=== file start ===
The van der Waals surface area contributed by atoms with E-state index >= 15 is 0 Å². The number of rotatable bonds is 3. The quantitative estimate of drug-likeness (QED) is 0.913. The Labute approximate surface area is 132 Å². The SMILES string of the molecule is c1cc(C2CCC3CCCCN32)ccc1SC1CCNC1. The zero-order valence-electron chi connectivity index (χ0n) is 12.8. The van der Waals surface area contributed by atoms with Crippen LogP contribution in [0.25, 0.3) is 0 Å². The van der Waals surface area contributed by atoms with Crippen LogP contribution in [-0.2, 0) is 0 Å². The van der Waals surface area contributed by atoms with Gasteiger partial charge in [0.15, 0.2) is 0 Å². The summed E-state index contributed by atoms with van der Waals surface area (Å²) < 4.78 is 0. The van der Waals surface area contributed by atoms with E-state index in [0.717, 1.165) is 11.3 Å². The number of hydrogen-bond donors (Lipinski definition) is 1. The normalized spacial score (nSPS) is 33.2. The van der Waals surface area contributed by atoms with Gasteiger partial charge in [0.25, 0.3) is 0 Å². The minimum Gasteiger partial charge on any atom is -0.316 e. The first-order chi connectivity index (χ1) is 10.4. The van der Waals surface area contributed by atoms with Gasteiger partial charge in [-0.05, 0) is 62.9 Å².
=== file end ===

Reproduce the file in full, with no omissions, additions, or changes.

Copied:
The van der Waals surface area contributed by atoms with E-state index >= 15 is 0 Å². The number of rotatable bonds is 3. The quantitative estimate of drug-likeness (QED) is 0.913. The Labute approximate surface area is 132 Å². The SMILES string of the molecule is c1cc(C2CCC3CCCCN32)ccc1SC1CCNC1. The zero-order valence-electron chi connectivity index (χ0n) is 12.8. The van der Waals surface area contributed by atoms with Crippen LogP contribution in [0.25, 0.3) is 0 Å². The van der Waals surface area contributed by atoms with Crippen LogP contribution in [-0.2, 0) is 0 Å². The van der Waals surface area contributed by atoms with Gasteiger partial charge in [0.15, 0.2) is 0 Å². The summed E-state index contributed by atoms with van der Waals surface area (Å²) < 4.78 is 0. The van der Waals surface area contributed by atoms with E-state index in [0.717, 1.165) is 11.3 Å². The number of hydrogen-bond donors (Lipinski definition) is 1. The normalized spacial score (nSPS) is 33.2. The van der Waals surface area contributed by atoms with Gasteiger partial charge in [0.25, 0.3) is 0 Å². The minimum Gasteiger partial charge on any atom is -0.316 e. The first-order chi connectivity index (χ1) is 10.4. The van der Waals surface area contributed by atoms with Gasteiger partial charge in [-0.05, 0) is 62.9 Å².